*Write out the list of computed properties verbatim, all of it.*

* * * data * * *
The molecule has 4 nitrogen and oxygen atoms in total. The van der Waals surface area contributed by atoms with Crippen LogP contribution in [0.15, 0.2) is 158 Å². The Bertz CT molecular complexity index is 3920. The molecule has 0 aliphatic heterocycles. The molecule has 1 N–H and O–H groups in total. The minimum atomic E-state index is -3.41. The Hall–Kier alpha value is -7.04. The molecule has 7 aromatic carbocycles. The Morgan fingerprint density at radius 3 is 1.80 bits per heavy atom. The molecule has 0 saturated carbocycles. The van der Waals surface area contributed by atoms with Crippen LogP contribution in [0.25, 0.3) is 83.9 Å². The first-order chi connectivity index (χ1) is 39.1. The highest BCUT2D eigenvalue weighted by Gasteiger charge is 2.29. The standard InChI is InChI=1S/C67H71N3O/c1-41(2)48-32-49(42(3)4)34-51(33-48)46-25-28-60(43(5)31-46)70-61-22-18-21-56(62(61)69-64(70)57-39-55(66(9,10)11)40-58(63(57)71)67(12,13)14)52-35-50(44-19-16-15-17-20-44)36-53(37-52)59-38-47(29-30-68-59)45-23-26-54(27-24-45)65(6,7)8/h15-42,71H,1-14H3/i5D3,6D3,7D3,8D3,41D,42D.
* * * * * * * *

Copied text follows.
The molecule has 4 nitrogen and oxygen atoms in total. The van der Waals surface area contributed by atoms with Crippen LogP contribution in [0.15, 0.2) is 158 Å². The Bertz CT molecular complexity index is 3920. The molecule has 0 aliphatic heterocycles. The molecule has 1 N–H and O–H groups in total. The minimum atomic E-state index is -3.41. The Hall–Kier alpha value is -7.04. The molecule has 7 aromatic carbocycles. The Morgan fingerprint density at radius 3 is 1.80 bits per heavy atom. The molecule has 0 saturated carbocycles. The van der Waals surface area contributed by atoms with Crippen LogP contribution in [0.25, 0.3) is 83.9 Å². The first-order chi connectivity index (χ1) is 39.1. The highest BCUT2D eigenvalue weighted by Gasteiger charge is 2.29. The standard InChI is InChI=1S/C67H71N3O/c1-41(2)48-32-49(42(3)4)34-51(33-48)46-25-28-60(43(5)31-46)70-61-22-18-21-56(62(61)69-64(70)57-39-55(66(9,10)11)40-58(63(57)71)67(12,13)14)52-35-50(44-19-16-15-17-20-44)36-53(37-52)59-38-47(29-30-68-59)45-23-26-54(27-24-45)65(6,7)8/h15-42,71H,1-14H3/i5D3,6D3,7D3,8D3,41D,42D.